Posted On 14 Jan 2020
Things to Know Before You Spark Up the Logs
With natural gas and propane prices continuing to rise, you’ll likely be looking to the old fireplace this winter to help cut your home-heating bills. But before you spark up the logs, take heed that fireplaces and chimneys are involved in 42 percent of all home-heating fires. So first make sure you know how to use your fireplace by following these seven safety tips.
1. Hire a Chimney Sweep
The National Fire Protection Association recommends that chimneys be swept at least once a year at the beginning of the winter to remove soot and debris. Find a certified sweep in your area via the Chimney Safety Institute of America.
2. Check for Damage
In addition to cleaning, a chimney sweep should inspect the chimney structure for cracks, loose bricks, or missing mortar. Chimney liners should also be checked for cracking or deterioration.
3. Cap the Chimney
A cap fitted with wire-mesh sides covers the top of the chimney and keeps rain, birds, squirrels, and debris from entering. Replace or repair a cap that’s missing or damaged.
4. Burn Seasoned Hardwoods
Choose dense wood, such as oak, that’s been split and stored in a high and dry place for at least six months. Green wood and resinous softwoods like pine produce more creosote, a flammable by-product of combustion that can build up in the chimney.
5. Don’t Overload
Small fires generate less smoke, thus less creosote buildup. Also, a fire that’s too large or too hot can crack the chimney.
6. Build It Right
Place logs at the rear of the fireplace on a metal grate. Use kindling, rather than flammable liquids, to start the fire.
7. Use a Spark Guard
Prevent errant embers from shooting out of the firebox with a mesh metal screen or glass fireplace doors. A guard in front of an open flame is especially important when the room is unoccupied.
Must-Know Tips for Using Your Generator Safely
Power generators can be a lifeline for you and your family in the event you experience a blackout. Properly maintaining your generator is vital to ensuring that it works when you need it. Improper usage of a generator can lead to it malfunctioning or worse, causing a fire and putting your family in danger. By following some simple steps, your generator should be able to provide you with the safety and power security you need during a power outage.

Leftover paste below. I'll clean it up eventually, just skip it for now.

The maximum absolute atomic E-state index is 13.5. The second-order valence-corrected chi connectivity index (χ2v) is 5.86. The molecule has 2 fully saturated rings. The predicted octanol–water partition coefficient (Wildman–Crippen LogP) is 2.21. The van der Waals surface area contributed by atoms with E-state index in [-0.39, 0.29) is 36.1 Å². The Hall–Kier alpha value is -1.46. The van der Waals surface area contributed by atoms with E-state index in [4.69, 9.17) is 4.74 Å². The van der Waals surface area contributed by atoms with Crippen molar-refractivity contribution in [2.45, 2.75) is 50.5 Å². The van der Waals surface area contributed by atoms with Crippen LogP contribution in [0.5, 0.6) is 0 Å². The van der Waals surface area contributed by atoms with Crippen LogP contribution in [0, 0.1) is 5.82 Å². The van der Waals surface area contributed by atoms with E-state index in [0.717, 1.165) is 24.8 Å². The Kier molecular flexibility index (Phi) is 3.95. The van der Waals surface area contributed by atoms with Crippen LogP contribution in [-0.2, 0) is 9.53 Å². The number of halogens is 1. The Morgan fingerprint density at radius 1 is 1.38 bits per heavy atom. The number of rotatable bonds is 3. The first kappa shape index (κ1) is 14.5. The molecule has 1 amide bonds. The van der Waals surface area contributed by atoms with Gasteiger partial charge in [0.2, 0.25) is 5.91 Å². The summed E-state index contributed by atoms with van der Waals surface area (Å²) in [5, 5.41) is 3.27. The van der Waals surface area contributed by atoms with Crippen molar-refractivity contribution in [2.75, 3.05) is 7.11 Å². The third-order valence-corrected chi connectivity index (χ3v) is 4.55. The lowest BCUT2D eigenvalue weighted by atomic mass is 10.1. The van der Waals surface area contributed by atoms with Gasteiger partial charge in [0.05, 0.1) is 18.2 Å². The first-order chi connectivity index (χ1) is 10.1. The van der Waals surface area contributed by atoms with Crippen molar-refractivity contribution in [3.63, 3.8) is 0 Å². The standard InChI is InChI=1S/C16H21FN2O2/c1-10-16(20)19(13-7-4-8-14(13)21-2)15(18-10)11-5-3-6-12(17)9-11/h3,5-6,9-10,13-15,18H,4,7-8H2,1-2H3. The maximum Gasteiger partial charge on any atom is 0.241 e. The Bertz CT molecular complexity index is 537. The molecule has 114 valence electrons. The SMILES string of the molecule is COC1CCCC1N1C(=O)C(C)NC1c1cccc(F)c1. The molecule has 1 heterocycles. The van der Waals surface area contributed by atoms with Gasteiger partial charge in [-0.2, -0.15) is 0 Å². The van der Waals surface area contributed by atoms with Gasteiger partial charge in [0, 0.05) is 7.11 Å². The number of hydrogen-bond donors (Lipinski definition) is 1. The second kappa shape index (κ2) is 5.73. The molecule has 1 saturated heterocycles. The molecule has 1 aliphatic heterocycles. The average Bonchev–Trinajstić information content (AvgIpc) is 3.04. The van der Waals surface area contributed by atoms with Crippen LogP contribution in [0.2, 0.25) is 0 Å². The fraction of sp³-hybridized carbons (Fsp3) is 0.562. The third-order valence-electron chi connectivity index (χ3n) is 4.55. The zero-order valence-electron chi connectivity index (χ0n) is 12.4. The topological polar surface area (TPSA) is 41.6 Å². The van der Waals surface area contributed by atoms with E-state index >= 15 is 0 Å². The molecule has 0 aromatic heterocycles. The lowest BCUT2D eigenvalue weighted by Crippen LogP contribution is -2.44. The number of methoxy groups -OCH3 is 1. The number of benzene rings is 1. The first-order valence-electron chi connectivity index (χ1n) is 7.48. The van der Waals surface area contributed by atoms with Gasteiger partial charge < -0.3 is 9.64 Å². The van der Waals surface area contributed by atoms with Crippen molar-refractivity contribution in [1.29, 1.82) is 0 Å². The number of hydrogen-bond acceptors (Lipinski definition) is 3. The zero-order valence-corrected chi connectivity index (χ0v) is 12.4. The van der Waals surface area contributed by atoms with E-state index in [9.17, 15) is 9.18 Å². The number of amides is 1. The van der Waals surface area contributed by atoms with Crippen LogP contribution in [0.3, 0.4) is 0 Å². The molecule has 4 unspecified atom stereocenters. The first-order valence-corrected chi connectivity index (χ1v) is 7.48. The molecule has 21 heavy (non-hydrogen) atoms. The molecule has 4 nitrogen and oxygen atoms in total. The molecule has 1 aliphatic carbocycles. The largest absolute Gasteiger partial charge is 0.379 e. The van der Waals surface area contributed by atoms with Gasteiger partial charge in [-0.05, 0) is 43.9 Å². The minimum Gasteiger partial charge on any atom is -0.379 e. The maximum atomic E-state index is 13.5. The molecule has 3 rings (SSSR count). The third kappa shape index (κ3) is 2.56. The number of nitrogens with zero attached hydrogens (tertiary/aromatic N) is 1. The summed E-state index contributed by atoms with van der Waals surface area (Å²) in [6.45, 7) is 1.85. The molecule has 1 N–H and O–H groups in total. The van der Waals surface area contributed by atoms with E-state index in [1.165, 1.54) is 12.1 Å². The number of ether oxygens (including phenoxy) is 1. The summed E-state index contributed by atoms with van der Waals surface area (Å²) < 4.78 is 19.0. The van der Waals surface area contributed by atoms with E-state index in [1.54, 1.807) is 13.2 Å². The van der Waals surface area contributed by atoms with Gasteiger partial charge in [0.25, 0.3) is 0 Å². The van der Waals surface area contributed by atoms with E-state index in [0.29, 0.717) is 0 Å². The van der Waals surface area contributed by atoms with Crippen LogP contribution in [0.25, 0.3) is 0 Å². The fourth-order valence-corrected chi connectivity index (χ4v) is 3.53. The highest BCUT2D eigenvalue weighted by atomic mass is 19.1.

Check the Fuel Level
Your portable generator runs on fuel and it’s necessary to ensure that the tank is kept full. The full line in the tank is typically about an inch from top. Do not put any extra fuel in the generator tank. This could lead to fuel spillage and cause an accidental fire.
Check the Oil Level
Your generator also needs oil to run. Be sure the oil is at an optimal level by lifting the off cap. If necessary, pour in more oil to fill the tank. Be sure to determine from your product guide the correct type of oil you need before putting it in the tank.
Find a Safe Place
Never run your generator in your home! Push your generator into an outdoor area that is well-ventilated and make sure the exhaust pipe is pointed in a direction away from your home. The fact that your generator is outside does not prevent fumes from getting into your home through windows, doors or exhaust openings. It is vital to ensure that the generator exhaust is located in a dry area at least ten feet from your windows and doors so that it cannot enter your home. This will prevent any chances of carbon monoxide poisoning in your home. It’s a wise choice to have a battery-operated carbon monoxide alarm installed in your home. This device will notify you if any CO fumes from your generator do enter your home and put you and your family at risk.
Turn on Your Generator
Set the fuel valve on your generator to “ON.” This is typically a vertical position on most generators. Next, pull the generator choke to “ON” as well. Finally, press the control “ON” button to start the generator. Once the generator has begun operating, you can release the choke.
Plug In Your Appliances